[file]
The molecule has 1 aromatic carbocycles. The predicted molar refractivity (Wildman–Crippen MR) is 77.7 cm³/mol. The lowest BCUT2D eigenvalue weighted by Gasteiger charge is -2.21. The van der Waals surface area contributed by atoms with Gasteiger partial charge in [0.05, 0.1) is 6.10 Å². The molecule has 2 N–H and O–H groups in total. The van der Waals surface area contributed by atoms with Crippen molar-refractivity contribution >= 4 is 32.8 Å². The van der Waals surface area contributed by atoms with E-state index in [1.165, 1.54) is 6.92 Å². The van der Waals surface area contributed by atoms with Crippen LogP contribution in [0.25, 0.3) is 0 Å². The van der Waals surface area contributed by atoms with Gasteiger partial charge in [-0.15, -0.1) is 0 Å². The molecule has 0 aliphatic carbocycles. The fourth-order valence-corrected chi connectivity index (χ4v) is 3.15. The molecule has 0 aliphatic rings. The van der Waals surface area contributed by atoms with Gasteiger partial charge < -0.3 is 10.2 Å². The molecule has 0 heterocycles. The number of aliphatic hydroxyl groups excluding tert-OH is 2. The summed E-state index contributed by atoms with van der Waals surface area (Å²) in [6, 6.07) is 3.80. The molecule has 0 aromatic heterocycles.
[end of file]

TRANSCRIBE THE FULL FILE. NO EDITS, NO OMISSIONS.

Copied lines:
The molecule has 1 aromatic carbocycles. The predicted molar refractivity (Wildman–Crippen MR) is 77.7 cm³/mol. The lowest BCUT2D eigenvalue weighted by Gasteiger charge is -2.21. The van der Waals surface area contributed by atoms with Gasteiger partial charge in [0.05, 0.1) is 6.10 Å². The molecule has 2 N–H and O–H groups in total. The van der Waals surface area contributed by atoms with Crippen molar-refractivity contribution >= 4 is 32.8 Å². The van der Waals surface area contributed by atoms with E-state index in [1.165, 1.54) is 6.92 Å². The van der Waals surface area contributed by atoms with Crippen LogP contribution in [0.25, 0.3) is 0 Å². The van der Waals surface area contributed by atoms with Gasteiger partial charge in [-0.15, -0.1) is 0 Å². The molecule has 0 aliphatic carbocycles. The fourth-order valence-corrected chi connectivity index (χ4v) is 3.15. The molecule has 0 aliphatic rings. The van der Waals surface area contributed by atoms with Gasteiger partial charge < -0.3 is 10.2 Å². The molecule has 0 heterocycles. The number of aliphatic hydroxyl groups excluding tert-OH is 2. The summed E-state index contributed by atoms with van der Waals surface area (Å²) in [6, 6.07) is 3.80. The molecule has 0 aromatic heterocycles.